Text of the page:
I have added this section / article to my website because the importance of developing the skill for mindfulness is essential to a healthy mind and sense of being in the world. It is an important part of how I work with clients, and it is a skill that I will be emphasizing in our work together. I see it as central to the IFS approach I take with clients as well. This article gives a idea of what mindfulness is and the importance it carries in moving toward a healthier and more integrated life. Andrew M. Prokopis, PsyD
by Dan Siegel
Oftentimes people hear the word mindfulness and think “religion,” but the reality is that focusing our attention in this way is a biological process that promotes health – as a form of brain hygiene – not a religion. Various religions may encourage this health-promoting practice, but learning the skill of mindful awareness is simply a way of cultivating what we have defined as the integration of consciousness. […]
We learn more effectively when we are physically active. Novelty, or exposing ourselves to new ideas and experiences, promotes the growth of new connections among existing neurons and seems to stimulate the growth of myelin, the fatty sheath that speeds nerve transmission. Novelty can even stimulate the growth of new neurons – a finding that took a long time to win acceptance in the scientific community. Neuroplasticity can be activated by attention alone, or when we participate in an activity that is important and meaningful to us, but if we are not engaged emotionally and the experience is less memorable, the structure of the brain is less likely to change.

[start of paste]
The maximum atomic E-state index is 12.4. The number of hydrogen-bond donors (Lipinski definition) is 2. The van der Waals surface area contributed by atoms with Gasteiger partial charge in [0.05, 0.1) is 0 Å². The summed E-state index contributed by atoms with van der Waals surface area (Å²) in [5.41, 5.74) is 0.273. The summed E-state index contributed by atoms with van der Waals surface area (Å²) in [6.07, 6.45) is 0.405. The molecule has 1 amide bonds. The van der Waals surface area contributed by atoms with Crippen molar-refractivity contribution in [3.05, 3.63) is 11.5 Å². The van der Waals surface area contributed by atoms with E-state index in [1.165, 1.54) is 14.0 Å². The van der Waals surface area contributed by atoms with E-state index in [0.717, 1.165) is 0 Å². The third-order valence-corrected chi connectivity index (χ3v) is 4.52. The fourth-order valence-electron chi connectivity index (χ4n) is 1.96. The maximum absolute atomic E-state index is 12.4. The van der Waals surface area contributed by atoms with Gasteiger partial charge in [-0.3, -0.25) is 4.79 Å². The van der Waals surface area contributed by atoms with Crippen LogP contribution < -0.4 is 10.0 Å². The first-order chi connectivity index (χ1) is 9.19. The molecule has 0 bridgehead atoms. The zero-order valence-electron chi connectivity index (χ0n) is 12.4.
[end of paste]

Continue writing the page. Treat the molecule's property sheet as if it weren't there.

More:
Dissolving fixed mental perceptions created along the brain’s firing patterns and reinforced relationally within our cultural practices is no simple accomplishment. Our relationships engrain our early perceptual patterns and deepen the ways we come to see the world and believe our inner narrative. Without an internal education that teaches us to pause and reflect, we may tend to live on automatic and succumb to these cultural and cortical influences that push us toward isolation. Part of our challenge in achieving well-being is to develop enough mindsight to clear us of these restrictive definitions of ourselves so that we can grow towards higher degrees of integration.
Seeing the mind clearly not only catalyzes the various dimensions of integration as it promotes physical, psychological, and inter-personal well-being, it also helps us dissolve the optical delusions of our separateness. We develop more compassion for ourselves and our loved ones, but we also widen our circle of compassion to include other aspects of the world beyond our immediate concerns. With integration, we see ourselves with an expanded identity. When we embrace the reality of this interconnection, being considerate and concerned with the larger world becomes a fundamental shift in our way of living.
— Dan Siegel in Mindsight